The housing 22 has formed adjacent the upper edge thereof enlarged portions 110 having formed therein internally tapped bores for receiving suitable fastening screws 112, see FIG. 1. The screws 112 extend through suitable apertures in a cover plate 114 which has extending therethrough an aperture 118 which accommodates the upper end of the lubricating oil reservoir element 92.
When it is desired to replace the valve 80, filter 86 and oil reservoir 92, the cover plate 114 is removed from the upper end of the housing 22, the nuts 194 and 1% are removed, and the air control valve 8%, filter 36 and oil reservoir 92 may be removed as a unit from within the housing 22, inasmuch as the valve 89 is not connected to the operating lever 44.
The valve 80, it will be noted, includes a depending valve operator 129 which overlies the valve operating portion 54 of the lever 44, see FIGS. 3 and 5, for example, and thus the levers 42 and 44 are maintained in substantially coplanar relationship above the base plate 18.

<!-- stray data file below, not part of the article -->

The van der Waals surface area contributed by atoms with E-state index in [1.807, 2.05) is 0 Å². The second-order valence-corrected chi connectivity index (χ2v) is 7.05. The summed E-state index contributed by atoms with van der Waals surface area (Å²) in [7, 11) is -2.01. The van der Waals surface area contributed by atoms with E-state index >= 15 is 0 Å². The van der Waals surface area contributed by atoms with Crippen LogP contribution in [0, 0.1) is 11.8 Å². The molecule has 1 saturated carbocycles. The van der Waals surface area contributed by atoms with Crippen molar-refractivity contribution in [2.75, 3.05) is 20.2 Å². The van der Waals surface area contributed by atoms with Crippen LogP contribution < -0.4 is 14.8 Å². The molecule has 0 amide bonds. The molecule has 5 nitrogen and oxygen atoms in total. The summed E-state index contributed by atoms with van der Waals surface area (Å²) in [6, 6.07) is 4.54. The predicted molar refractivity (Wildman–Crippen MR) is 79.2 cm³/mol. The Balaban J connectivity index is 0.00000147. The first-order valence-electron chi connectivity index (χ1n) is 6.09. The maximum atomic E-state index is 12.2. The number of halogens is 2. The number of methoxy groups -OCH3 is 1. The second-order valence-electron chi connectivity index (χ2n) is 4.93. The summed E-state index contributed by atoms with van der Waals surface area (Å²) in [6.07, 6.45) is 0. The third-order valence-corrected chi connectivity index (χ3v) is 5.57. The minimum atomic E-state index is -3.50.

After the cover plate 114 is removed, the nuts 104 and 108 may be removed from the respective nipples 1G2 and Hi6, and the units 89, 86 and 92 may be removed in their entirety, and as a unit, from the interior of the housing 22. Sufiicient space is provided forwardly of the air filter 86 and oil reservoir element 92 to permit the nipples to clear the rear wall 24 of the housing. Additionally, the water valve 56 may be removed at the same time the elements 8h, 83 and 92 are removed, or may remain thereon by means of the nuts 76 and 78.
Thus, it will be observed that the relatively compact foot control for an air driven handpiece, incorporates therein water and air-control valves, an air filter, air gauge and air lubricating assembly. The entrainment of oil in the air is a conventional means utilized to lubricate the air turbine of dental handpieces of the character involved.